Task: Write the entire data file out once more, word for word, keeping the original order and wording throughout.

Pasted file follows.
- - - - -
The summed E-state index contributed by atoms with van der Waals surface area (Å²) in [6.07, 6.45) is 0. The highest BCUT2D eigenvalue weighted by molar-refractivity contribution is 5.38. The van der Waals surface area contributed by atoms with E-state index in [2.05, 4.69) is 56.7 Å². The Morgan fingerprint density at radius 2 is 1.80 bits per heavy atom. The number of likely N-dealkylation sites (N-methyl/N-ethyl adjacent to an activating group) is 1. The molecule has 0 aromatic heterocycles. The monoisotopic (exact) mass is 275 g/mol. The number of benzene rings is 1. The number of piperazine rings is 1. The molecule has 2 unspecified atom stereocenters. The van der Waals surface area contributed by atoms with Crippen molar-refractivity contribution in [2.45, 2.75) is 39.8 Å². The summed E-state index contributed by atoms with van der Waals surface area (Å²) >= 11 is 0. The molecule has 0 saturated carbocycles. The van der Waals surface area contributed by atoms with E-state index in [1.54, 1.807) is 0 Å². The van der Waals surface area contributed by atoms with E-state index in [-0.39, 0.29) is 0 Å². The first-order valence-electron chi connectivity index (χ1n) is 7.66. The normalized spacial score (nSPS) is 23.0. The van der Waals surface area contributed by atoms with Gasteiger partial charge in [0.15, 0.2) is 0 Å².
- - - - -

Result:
The summed E-state index contributed by atoms with van der Waals surface area (Å²) in [6.07, 6.45) is 0. The highest BCUT2D eigenvalue weighted by molar-refractivity contribution is 5.38. The van der Waals surface area contributed by atoms with E-state index in [2.05, 4.69) is 56.7 Å². The Morgan fingerprint density at radius 2 is 1.80 bits per heavy atom. The number of likely N-dealkylation sites (N-methyl/N-ethyl adjacent to an activating group) is 1. The molecule has 0 aromatic heterocycles. The monoisotopic (exact) mass is 275 g/mol. The number of benzene rings is 1. The number of piperazine rings is 1. The molecule has 2 unspecified atom stereocenters. The van der Waals surface area contributed by atoms with Crippen molar-refractivity contribution in [2.45, 2.75) is 39.8 Å². The summed E-state index contributed by atoms with van der Waals surface area (Å²) >= 11 is 0. The molecule has 0 saturated carbocycles. The van der Waals surface area contributed by atoms with E-state index in [1.54, 1.807) is 0 Å². The van der Waals surface area contributed by atoms with E-state index in [-0.39, 0.29) is 0 Å². The first-order valence-electron chi connectivity index (χ1n) is 7.66. The normalized spacial score (nSPS) is 23.0. The van der Waals surface area contributed by atoms with Gasteiger partial charge in [0.15, 0.2) is 0 Å².